House chairman rules out military healthcare reform this year

The House Armed Services Committee likely will not include changes to the military’s healthcare system in the 2016 defense policy bill being crafted this week, according to Chairman Mac Thornberry (R-Texas). 

“I’ve always said healthcare’s the most complicated issue that any of us deal with, and so you really want to understand the consequences of what you do with healthcare,” he recently told The Hill.

A congressionally appointed commission proposed 15 recommendations earlier this year to reform the military pay and benefits system, which Pentagon leaders say is too expensive and unsustainable. 

The commission recommended allowing troops to continue receiving care at military treatment facilities, but moving family members, reservists and some retirees onto commercial insurance plans, with allowances to offset the costs. 

{mosads}Thornberry said that recommendation requires “some further study.”   

Although lawmakers have hailed the commission’s work in general, the proposal to reform healthcare benefits met with apprehension from some veteran and military family organizations, who fear it would lead to rising costs and worse care. 

There are also indications the committee, which is set to begin marking up its draft of the bill this week and vote on it next week, will not adopt another controversial recommendation to reorganize the military retirement benefits system.

The commission recommended moving from a system paying retirement benefits to those who serve at least 20 years to one modeled after a 401(k) plan that would benefit more troops. It would also allow those serving 20 years or longer to receive lump-sum retirement payments instead of monthly payments. 

A House aide said Thornberry is opposed to “piecemeal reforms” because the current military benefits system is so interlinked, and making changes to one area could have unintended consequences elsewhere. 

“The commissioners said ‘You can’t take this piecemeal, there’s a cost-balance and [so] we encourage you to do it or not do any of it.’ He took that seriously,” the aide said. 

“There’s [a sense] that we don’t want to do harm, and there are always unintended consequences to these things,” the aide added. 

However, Thornberry said the prospect of some of the commission’s recommendations making it into the bill is “pretty good.” 

“We’re moving ahead with what we think makes sense,” he said, but acknowledging things could still change. 

The House’s defense policy bill will have to be reconciled with the Senate’s version later in the year, and the Pentagon has not yet weighed in on the recommendations, he said. The commission’s recommendations on healthcare and retirement benefits were the most controversial.

The committee begins marking up the bill this week and is set to vote on it April 29. The Obama administration is due to submit its views and recommendations on April 30. 

“We can obviously make adjustments as seem to make sense, taking into account their concerns,” Thornberry said. 

Defense Secretary Ashton Carter signaled support for reforming retirement benefits during a visit with troops to Fort Drum in New York last month. 

“I’m looking very hard right now at blended retirement plans that would be similar to the 401(k) mechanism that is widespread in civil society,” Carter said. “Because 80 percent of our troops leave service before 20 years are up [and] in the current system, if they leave before 20 years, they leave with nothing.”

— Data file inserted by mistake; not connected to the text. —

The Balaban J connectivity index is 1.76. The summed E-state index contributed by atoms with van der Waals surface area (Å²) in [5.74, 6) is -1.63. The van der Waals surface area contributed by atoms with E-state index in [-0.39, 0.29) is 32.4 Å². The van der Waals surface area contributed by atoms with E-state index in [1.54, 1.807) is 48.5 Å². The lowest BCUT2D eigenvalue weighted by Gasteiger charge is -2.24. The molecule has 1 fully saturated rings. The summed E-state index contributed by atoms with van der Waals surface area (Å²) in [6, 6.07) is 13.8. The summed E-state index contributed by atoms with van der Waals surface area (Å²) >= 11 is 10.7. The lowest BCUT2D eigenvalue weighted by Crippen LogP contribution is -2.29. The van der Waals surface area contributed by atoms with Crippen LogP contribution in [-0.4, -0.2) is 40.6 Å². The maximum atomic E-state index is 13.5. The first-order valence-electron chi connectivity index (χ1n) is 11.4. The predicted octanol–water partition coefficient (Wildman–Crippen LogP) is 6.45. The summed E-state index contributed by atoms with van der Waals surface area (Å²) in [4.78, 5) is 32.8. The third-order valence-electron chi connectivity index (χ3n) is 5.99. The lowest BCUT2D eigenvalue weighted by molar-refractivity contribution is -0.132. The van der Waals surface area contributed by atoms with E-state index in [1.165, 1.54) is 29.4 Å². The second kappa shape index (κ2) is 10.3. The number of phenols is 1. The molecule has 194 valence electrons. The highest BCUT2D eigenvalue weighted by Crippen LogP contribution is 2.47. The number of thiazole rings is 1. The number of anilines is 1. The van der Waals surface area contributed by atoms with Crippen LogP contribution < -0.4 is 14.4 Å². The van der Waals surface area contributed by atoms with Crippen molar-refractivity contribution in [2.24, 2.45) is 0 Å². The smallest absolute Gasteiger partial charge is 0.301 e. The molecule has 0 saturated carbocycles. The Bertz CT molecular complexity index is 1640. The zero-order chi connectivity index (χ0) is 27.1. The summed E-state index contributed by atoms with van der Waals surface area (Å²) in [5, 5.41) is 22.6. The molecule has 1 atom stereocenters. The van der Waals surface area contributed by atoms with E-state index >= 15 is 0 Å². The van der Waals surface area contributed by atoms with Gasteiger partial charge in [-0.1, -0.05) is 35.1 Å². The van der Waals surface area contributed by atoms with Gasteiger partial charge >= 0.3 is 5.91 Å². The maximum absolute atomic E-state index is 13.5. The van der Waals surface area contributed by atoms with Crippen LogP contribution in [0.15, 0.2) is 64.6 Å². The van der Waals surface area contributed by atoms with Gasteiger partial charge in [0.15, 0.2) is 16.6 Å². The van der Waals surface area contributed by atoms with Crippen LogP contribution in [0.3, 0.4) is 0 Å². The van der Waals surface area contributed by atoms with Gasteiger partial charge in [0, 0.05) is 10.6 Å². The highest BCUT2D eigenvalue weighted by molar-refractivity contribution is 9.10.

“So we want to look at that and see if we can create a choice that … allows us to be more similar to other institutions and therefore competitive with them in getting people join us and stick with us,” he added. 

The proposal has drawn mixed reactions from veterans groups and active duty troops. On Friday, five groups sent the Armed Services committees a letter endorsing it.

“We believe that the recommendation enhances the current retirement system and is a valuable recruiting tool for a new generation of war fighters,” said a letter signed by Air Force Association, Enlisted Association of the National Guard, Reserve Officers Association and Veterans of Foreign Wars officials. 

The Military Officials Association of America, however, has lobbied against the proposal. The group says reforms should not come at the expense of those who serve for 20 years and that the changes could affect the military’s ability to retain service members for 20 years.

The contentiousness of reforming the military’s benefits systems led lawmakers to create the Military Compensation and Retirement Modernization Commission in 2013. 

Faced with nearly $1 trillion in defense cuts over a decade under the 2011 Budget Control Act, the Pentagon has tried to trim its budget, eying personnel costs that have grown exponentially since 9/11.

In the past several years, the Pentagon has recommended increasing healthcare fees, slowing the growth of pay raises and housing allowances, and cutting support for base grocery and retail stores. 

Some veterans groups and military family organizations have fiercely opposed the Pentagon’s efforts, accusing the department of going after low-hanging fruit instead of taking more difficult actions. 

Thornberry said he appreciated the commission’s hard work and that “there’s a lot of it that makes sense.” 

“I think it was really helpful to have that overall look at pay and benefits rather than the ‘nickel and diming’ kind of stuff that comes up in the budget every year,” he said. 

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